Fast-track drug brings hope to prostate cancer as it could extend life expectancy for patients whose disease has spread
- Chances of living longer could be increased by a third, trials show
- The NHS will start offering the drug to eligible patients in the coming weeks
- Drug already available on the NHS for patients with localized prostate cancer, but will now be offered to those whose cancer has spread
Around 9,000 men with one of the most advanced forms of prostate cancer will be eligible for a new, life-extending drug, thanks to an accelerated deal.
The NHS in England will become the first healthcare provider in Europe to roll out darolutamide in patients whose prostate cancer has spread to other parts of the body.
Trials of the drug have shown that the chances of living longer are increased by a third in men who had not been treated before.
The drug works by blocking androgen receptors in cancer cells, which in turn blocks the effect of testosterone that allows cancer cells to survive and multiply.
A 3D stock rendering of cancer cells attacking and growing on a human cell
Darolutamide, also known by its brand name Nubeqa, may help extend the lives of prostate cancer patients
Darolutamide, also known by its brand name Nubeqa, is already available on the NHS for some patients with localized prostate cancer.
This offer is now extended to cover those whose cancer has spread after NHS England reached an early access agreement.
The drug is usually taken as a tablet with food and in combination with androgen deprivation therapy (ADT) and docetaxel chemotherapy.
The trial, which took place at nearly 300 sites around the world, found that patients given darolutamide were 32.5% less likely to die than those given ADT and docetaxel alone.
The health department said it would begin offering the drug to eligible prostate cancer patients within weeks. Prostate cancer is the most common cancer in men and around 47,000 people are diagnosed with it each year in England.
What is darolutamide?
- Darolutamide (or Nubeqa) is a type of hormone therapy for men whose prostate cancer has stopped responding to other types of hormone therapy, but has not yet spread to other parts of the body.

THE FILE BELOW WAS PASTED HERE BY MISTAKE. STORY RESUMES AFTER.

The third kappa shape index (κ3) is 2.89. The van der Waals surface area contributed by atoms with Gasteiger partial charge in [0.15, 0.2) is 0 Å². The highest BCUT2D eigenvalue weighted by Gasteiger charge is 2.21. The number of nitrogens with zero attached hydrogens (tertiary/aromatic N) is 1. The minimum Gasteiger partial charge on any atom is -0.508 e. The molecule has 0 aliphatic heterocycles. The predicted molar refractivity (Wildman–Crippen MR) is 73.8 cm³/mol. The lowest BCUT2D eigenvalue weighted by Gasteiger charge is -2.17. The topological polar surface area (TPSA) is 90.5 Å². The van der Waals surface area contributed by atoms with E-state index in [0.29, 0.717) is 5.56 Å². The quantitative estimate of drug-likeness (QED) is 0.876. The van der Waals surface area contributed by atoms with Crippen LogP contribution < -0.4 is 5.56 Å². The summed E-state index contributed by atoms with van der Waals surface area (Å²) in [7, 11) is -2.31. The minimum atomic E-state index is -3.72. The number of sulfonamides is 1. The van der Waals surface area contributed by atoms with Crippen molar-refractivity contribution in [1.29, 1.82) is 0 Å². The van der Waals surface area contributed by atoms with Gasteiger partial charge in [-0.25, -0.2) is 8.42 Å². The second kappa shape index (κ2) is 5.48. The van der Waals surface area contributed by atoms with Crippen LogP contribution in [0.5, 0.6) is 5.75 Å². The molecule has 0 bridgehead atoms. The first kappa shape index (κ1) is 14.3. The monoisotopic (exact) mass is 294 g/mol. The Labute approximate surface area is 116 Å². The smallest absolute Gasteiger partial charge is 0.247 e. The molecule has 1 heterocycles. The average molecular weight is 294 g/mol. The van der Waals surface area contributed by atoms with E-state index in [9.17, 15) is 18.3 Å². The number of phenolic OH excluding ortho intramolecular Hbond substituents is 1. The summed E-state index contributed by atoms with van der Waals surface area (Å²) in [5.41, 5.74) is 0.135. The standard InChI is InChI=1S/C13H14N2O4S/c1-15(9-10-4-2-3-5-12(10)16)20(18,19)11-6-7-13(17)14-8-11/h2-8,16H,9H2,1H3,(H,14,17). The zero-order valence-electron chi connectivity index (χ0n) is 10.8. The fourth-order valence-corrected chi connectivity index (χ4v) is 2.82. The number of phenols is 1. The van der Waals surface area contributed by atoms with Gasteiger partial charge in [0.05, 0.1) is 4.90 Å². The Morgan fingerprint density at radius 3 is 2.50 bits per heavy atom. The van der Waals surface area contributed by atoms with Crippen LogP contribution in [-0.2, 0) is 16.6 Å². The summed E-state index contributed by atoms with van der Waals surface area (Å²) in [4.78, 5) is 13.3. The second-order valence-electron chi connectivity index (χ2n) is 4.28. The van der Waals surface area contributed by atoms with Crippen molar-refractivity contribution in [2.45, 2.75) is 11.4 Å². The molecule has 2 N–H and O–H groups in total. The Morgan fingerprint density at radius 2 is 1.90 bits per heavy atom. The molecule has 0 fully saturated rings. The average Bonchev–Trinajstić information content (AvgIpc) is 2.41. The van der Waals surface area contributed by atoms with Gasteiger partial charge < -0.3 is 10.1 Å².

- Prostate cancer cells generally need the hormone testosterone to grow. Darolutamide works by blocking the effect of testosterone on prostate cancer cells.
- Darolutamide will not cure your prostate cancer, but it can help control it. It has been shown to give some men more time before their cancer spreads to other parts of the body (advanced prostate cancer). This means it can help delay the symptoms of advanced prostate cancer in these men and may delay the need for additional treatments such as chemotherapy.
Source: Prostate Cancer UK
Nearly 9,000 people have aggressive prostate cancer that has spread to other parts of the body.
NHS leader Amanda Pritchard said: “It’s fantastic that patients in England are the first in Europe to receive this treatment for a truly advanced and aggressive form of prostate cancer, thanks to the NHS accelerating a new drugs agreement.
Chiara De Biase, director of support and influence at the charity Prostate Cancer UK, said: ‘Being told you have advanced prostate cancer can be devastating and we urgently need new treatments to help these men to live longer.
“That’s why it’s fantastic that thousands of men are benefiting from early access to darolutamide alongside traditional hormone therapy and chemotherapy, which could significantly improve their survival.”
NHS National Director for Cancer, Professor Peter Johnson, said: ‘We know that prostate cancer is the most common form of cancer in men and it is vital that the NHS continues to diagnose patients with the as soon as possible and expand our arsenal of cutting-edge treatments to increase people’s chances of survival.
“This innovative treatment builds on the NHS’s ambition to improve cancer care and survival rates and will help thousands of men diagnosed with prostate cancer live better lives, reducing d ‘one-third their chance of dying.’
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